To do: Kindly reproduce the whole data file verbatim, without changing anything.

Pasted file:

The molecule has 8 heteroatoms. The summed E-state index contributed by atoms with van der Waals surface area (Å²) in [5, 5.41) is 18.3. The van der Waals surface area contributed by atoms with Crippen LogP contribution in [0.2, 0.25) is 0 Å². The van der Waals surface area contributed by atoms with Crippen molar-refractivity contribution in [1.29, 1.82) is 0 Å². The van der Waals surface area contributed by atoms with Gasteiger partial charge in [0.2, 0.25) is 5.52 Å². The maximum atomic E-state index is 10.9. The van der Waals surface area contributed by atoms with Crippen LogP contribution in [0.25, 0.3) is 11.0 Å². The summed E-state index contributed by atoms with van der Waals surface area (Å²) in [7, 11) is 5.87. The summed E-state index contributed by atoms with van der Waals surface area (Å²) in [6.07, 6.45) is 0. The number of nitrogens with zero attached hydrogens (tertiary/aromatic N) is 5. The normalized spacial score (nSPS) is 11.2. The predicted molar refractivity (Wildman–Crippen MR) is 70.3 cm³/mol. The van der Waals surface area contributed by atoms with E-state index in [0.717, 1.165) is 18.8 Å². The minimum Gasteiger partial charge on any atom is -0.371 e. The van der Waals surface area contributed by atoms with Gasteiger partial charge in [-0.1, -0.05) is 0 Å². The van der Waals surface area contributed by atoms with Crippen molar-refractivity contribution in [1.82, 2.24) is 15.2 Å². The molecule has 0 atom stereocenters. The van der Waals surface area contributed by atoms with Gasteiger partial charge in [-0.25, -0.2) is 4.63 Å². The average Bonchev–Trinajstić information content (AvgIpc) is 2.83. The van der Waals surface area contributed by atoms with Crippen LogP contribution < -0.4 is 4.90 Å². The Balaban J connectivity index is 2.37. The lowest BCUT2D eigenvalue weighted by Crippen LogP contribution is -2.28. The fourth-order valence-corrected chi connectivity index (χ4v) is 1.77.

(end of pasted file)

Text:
The molecule has 8 heteroatoms. The summed E-state index contributed by atoms with van der Waals surface area (Å²) in [5, 5.41) is 18.3. The van der Waals surface area contributed by atoms with Crippen LogP contribution in [0.2, 0.25) is 0 Å². The van der Waals surface area contributed by atoms with Crippen molar-refractivity contribution in [1.29, 1.82) is 0 Å². The van der Waals surface area contributed by atoms with Gasteiger partial charge in [0.2, 0.25) is 5.52 Å². The maximum atomic E-state index is 10.9. The van der Waals surface area contributed by atoms with Crippen LogP contribution in [0.25, 0.3) is 11.0 Å². The summed E-state index contributed by atoms with van der Waals surface area (Å²) in [7, 11) is 5.87. The summed E-state index contributed by atoms with van der Waals surface area (Å²) in [6.07, 6.45) is 0. The number of nitrogens with zero attached hydrogens (tertiary/aromatic N) is 5. The normalized spacial score (nSPS) is 11.2. The predicted molar refractivity (Wildman–Crippen MR) is 70.3 cm³/mol. The van der Waals surface area contributed by atoms with E-state index in [0.717, 1.165) is 18.8 Å². The minimum Gasteiger partial charge on any atom is -0.371 e. The van der Waals surface area contributed by atoms with Gasteiger partial charge in [-0.1, -0.05) is 0 Å². The van der Waals surface area contributed by atoms with Crippen molar-refractivity contribution in [1.82, 2.24) is 15.2 Å². The molecule has 0 atom stereocenters. The van der Waals surface area contributed by atoms with Gasteiger partial charge in [-0.25, -0.2) is 4.63 Å². The average Bonchev–Trinajstić information content (AvgIpc) is 2.83. The van der Waals surface area contributed by atoms with Crippen LogP contribution < -0.4 is 4.90 Å². The Balaban J connectivity index is 2.37. The lowest BCUT2D eigenvalue weighted by Crippen LogP contribution is -2.28. The fourth-order valence-corrected chi connectivity index (χ4v) is 1.77.